# What is an envelope of a function?

What is the definition of an envelope of a function ? For example if we multiply a sinusoid function of certain frequency ($1/f$ < support of bump) with a bump function we get a function whose envelope looks like bump function. The points where the envelope (bump here) and the given function (the product of sine and bump) meet, their derivatives are equal. Is there any formal definition for such an envelope of any given smooth function (say with compact support) ?

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I'm not sure, so will put as a comment, but I believe the envelope is the center of the osculating circle of the curve at a specific point on the curve. If this is the case, then the envelope at a specific $t$ is $\vec r(t)+\frac{1}{\kappa}N$ where kappa is the curvature at t and N is the unit normal vector to the curve. – fdart17 Feb 15 '11 at 5:39
– fdart17 Feb 15 '11 at 5:56

Usually, envelope is connected with a curve families (I imagine you know it), your situation is different..

We can write what you said, that is typical in Signal Theory: modulation of a sinuoidal signal witha generic function. In your situation the envelop is a sort of a continuous extension of the succession of local maximum values for your function.

Mathematically (and here I wish this can help you) we have a swinging signal modulated from a unknowed function f(t): how can we obtain this envelop? In your situation, we suppose the Fourier transform of $f(t)$ is different from $0$ in a limited domain $D$, and frequency of sinusoidal function $\omega_0> \frac{\max_{\omega}D-\min_{\omega}D}{2}$ $$f(t)cos(\omega_0 t + \phi)= f(t)\frac{e^{i(\omega_0 t+\phi)}+e^{-i(\omega_0 t+\phi)}}{2}$$

We know that a product in $x$-variables is a convolution in conjugated variables for Fourier Transform: $$\frac{1}{2\pi}\int_{-\infty}^{+\infty}e^{i\omega t}f(t)cos(\omega_0 t + \phi) dt= \frac{1}{2}\int_{-\infty}^{+\infty}\hat{f}(\omega-\omega')\Bigl[e^{i\phi} \delta(\omega'+\omega_0)+e^{-i\phi}\delta(\omega'-\omega_0)\Bigl]d\omega'$$ $$=\frac{1}{2}\Bigl[e^{i\phi}\hat f(\omega+\omega_0)+e^{-i\phi}\hat f(\omega-\omega_0)\Bigl]$$ that is proportional to two summed Fourier transform of $f(t)$ translated by $\mp\omega_0$. Fourier transform of $f(t)$ is different from $0$ in a limited domain $D$, and frequency of sinusoidal function $\omega_0$ is higher than $\frac{max_{\omega}D-\min_{\omega}D}{2}$ for hyp. So the product of this with Heaviside function $\Theta(\omega)=0$if $\omega<0$ and 1 if $\omega>0$ ($\omega=0$ has got zero measure) is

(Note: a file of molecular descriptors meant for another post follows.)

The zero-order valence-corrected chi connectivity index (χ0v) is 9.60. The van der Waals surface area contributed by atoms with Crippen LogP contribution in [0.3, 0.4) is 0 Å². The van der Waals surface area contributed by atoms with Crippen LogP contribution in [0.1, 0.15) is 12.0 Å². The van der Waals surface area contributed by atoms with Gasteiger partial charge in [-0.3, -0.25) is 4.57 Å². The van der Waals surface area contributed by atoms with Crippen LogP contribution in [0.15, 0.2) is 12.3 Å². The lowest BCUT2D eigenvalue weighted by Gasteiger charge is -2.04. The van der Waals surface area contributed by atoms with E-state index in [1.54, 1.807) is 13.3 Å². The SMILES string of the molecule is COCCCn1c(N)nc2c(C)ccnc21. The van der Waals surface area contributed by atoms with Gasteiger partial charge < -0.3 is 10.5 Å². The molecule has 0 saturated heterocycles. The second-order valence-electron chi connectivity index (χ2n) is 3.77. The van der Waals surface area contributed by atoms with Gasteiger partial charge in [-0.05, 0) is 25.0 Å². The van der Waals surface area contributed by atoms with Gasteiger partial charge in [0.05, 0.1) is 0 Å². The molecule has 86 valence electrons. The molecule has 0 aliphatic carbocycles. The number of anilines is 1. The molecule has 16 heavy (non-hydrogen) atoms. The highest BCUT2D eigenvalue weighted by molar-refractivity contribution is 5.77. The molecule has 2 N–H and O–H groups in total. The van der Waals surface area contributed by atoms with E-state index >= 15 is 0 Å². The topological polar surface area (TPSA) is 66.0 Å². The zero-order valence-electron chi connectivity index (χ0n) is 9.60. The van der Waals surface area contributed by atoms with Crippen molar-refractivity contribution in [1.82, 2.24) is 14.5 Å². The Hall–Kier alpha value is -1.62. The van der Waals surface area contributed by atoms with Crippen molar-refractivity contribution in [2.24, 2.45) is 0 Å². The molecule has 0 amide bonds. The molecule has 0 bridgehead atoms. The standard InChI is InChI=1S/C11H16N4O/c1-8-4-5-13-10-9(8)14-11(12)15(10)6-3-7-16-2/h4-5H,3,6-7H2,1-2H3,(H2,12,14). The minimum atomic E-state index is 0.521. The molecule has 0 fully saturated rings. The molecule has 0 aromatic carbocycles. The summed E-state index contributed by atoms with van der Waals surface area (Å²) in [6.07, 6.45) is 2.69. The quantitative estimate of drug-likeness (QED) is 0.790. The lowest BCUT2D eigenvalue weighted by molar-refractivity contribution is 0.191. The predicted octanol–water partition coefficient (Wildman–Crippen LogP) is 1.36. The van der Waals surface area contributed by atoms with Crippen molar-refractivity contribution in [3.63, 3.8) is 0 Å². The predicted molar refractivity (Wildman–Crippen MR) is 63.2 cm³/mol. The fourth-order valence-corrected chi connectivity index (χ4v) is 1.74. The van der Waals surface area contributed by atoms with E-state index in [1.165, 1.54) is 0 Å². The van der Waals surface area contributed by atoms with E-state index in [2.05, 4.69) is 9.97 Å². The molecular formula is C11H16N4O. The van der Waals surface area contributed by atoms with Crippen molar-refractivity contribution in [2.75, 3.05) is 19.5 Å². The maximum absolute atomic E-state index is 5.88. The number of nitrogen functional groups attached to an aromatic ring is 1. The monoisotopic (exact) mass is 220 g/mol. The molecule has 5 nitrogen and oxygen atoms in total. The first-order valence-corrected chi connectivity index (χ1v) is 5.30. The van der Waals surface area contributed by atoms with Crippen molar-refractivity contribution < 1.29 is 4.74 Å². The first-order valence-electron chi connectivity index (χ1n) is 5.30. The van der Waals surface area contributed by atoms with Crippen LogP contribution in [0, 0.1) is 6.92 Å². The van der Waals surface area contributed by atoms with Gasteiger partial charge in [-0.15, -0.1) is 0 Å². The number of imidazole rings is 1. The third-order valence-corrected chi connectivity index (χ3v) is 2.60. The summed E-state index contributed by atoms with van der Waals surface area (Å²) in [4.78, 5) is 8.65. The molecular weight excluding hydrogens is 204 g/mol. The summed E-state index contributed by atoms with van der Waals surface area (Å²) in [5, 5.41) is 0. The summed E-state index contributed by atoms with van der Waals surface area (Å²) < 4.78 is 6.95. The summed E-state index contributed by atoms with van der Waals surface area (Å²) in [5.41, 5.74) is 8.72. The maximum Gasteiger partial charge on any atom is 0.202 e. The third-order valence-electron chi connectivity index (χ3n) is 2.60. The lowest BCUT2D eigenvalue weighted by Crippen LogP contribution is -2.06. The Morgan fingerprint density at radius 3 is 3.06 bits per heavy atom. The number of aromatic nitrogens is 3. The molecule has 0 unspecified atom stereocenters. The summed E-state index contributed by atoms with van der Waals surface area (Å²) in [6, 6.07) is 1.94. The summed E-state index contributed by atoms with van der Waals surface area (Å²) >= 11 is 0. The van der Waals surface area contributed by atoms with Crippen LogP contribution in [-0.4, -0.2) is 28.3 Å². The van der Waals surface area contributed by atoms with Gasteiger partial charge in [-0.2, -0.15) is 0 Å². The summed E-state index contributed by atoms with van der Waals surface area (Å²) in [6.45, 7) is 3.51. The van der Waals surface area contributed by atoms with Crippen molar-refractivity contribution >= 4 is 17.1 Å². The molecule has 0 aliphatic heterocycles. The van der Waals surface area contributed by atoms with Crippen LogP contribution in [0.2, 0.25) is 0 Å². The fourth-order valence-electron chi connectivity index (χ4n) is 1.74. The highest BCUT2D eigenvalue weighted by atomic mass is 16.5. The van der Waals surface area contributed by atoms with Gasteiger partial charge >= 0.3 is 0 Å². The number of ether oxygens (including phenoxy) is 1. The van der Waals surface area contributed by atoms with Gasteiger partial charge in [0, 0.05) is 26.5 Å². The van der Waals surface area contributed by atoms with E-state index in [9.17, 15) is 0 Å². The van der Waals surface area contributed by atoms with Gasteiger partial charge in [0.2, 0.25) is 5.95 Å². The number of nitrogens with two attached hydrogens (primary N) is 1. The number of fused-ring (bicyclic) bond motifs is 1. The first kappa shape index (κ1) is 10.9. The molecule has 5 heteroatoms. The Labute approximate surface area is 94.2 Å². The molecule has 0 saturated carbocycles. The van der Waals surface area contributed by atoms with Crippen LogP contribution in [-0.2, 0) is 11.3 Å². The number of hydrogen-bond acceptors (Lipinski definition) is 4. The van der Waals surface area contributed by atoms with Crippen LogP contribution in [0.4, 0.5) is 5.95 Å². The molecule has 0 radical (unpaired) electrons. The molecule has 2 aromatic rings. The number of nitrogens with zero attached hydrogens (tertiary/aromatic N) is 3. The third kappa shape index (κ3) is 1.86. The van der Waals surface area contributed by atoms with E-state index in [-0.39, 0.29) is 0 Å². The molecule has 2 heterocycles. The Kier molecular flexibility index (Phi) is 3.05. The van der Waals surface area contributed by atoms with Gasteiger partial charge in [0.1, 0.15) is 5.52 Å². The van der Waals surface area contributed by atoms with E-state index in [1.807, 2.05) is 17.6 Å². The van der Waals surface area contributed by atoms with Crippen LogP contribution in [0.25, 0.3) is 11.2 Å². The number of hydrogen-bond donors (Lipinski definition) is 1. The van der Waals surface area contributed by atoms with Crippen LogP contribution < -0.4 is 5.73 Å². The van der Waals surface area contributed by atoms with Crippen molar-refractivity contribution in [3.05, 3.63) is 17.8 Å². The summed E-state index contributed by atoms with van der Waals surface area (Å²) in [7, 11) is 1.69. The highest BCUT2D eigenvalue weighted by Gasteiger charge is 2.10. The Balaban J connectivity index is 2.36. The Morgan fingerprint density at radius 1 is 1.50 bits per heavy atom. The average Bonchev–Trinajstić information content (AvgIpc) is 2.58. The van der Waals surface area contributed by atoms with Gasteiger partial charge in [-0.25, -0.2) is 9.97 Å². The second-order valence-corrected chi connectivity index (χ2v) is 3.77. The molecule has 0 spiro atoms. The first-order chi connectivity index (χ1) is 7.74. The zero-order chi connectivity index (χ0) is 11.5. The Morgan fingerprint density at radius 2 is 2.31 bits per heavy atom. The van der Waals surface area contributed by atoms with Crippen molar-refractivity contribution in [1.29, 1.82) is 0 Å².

$$\frac{1}{2}e^{-i\phi}\hat f(\omega-\omega_0)$$ So we obtaine Fourier transform translated of $\omega_0$ of envelopping function, that's FT of $\frac{1}{2} e^{-i(\omega_0 t+\phi)} f(t)$. Fourier distributional anti-transform of $\Theta(\omega)$ is $\hat \Theta(t)=\frac{1}{i\ t}$. In $\omega$ domain the product $=\frac{1}{2}\Theta(\omega)\Bigl[e^{i\phi}\hat f(\omega+\omega_0)+e^{-i\phi}\hat f(\omega-\omega_0)\Bigl]$ is the Fourier transform of convolution; then:

$$f(t) = -2i e^{i(\omega_0 t+\phi)} {\int_{-\infty}^{+\infty}f(\tau)cos(\omega_0 \tau + \phi)\frac{1}{t-\tau} d\tau}$$

that connects enveloping functions to enveloped sinusoid. This is about the physical process that happens in a lock-in, for filter signal from rumor. Remember that this integral has distributional meaning.

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